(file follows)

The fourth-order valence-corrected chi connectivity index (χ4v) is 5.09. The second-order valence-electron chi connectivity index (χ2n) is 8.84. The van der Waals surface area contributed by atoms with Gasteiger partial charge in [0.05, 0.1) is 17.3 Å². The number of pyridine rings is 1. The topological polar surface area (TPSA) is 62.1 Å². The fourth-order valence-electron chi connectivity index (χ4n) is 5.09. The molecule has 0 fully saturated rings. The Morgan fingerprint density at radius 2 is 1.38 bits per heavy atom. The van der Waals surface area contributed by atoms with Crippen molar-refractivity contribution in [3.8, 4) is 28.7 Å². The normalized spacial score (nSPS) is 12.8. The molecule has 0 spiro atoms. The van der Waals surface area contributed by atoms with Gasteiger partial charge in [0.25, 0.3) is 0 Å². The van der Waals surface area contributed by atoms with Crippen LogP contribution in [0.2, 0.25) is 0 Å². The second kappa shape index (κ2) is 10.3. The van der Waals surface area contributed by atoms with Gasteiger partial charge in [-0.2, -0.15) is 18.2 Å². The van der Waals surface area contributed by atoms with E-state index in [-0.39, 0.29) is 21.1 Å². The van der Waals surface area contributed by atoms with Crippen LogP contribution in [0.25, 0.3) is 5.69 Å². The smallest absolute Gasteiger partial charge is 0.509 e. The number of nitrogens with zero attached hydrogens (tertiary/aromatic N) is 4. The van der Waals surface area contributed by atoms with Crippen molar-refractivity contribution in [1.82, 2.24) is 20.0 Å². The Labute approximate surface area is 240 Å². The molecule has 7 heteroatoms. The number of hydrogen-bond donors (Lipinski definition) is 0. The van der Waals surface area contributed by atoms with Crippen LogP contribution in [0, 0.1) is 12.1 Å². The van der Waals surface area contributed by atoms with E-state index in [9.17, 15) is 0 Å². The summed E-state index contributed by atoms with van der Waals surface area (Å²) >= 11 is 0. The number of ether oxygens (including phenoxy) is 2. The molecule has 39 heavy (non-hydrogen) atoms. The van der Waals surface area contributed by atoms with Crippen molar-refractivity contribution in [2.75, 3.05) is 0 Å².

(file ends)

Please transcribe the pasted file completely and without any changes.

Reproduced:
The fourth-order valence-corrected chi connectivity index (χ4v) is 5.09. The second-order valence-electron chi connectivity index (χ2n) is 8.84. The van der Waals surface area contributed by atoms with Gasteiger partial charge in [0.05, 0.1) is 17.3 Å². The number of pyridine rings is 1. The topological polar surface area (TPSA) is 62.1 Å². The fourth-order valence-electron chi connectivity index (χ4n) is 5.09. The molecule has 0 fully saturated rings. The Morgan fingerprint density at radius 2 is 1.38 bits per heavy atom. The van der Waals surface area contributed by atoms with Crippen molar-refractivity contribution in [3.8, 4) is 28.7 Å². The normalized spacial score (nSPS) is 12.8. The molecule has 0 spiro atoms. The van der Waals surface area contributed by atoms with Gasteiger partial charge in [0.25, 0.3) is 0 Å². The van der Waals surface area contributed by atoms with Crippen LogP contribution in [0.2, 0.25) is 0 Å². The second kappa shape index (κ2) is 10.3. The van der Waals surface area contributed by atoms with Gasteiger partial charge in [-0.2, -0.15) is 18.2 Å². The van der Waals surface area contributed by atoms with E-state index in [-0.39, 0.29) is 21.1 Å². The van der Waals surface area contributed by atoms with Crippen LogP contribution in [0.25, 0.3) is 5.69 Å². The smallest absolute Gasteiger partial charge is 0.509 e. The number of nitrogens with zero attached hydrogens (tertiary/aromatic N) is 4. The van der Waals surface area contributed by atoms with Crippen molar-refractivity contribution in [1.82, 2.24) is 20.0 Å². The Labute approximate surface area is 240 Å². The molecule has 7 heteroatoms. The number of hydrogen-bond donors (Lipinski definition) is 0. The van der Waals surface area contributed by atoms with Crippen LogP contribution in [0, 0.1) is 12.1 Å². The van der Waals surface area contributed by atoms with E-state index in [9.17, 15) is 0 Å². The summed E-state index contributed by atoms with van der Waals surface area (Å²) >= 11 is 0. The number of ether oxygens (including phenoxy) is 2. The molecule has 39 heavy (non-hydrogen) atoms. The van der Waals surface area contributed by atoms with Crippen molar-refractivity contribution in [2.75, 3.05) is 0 Å².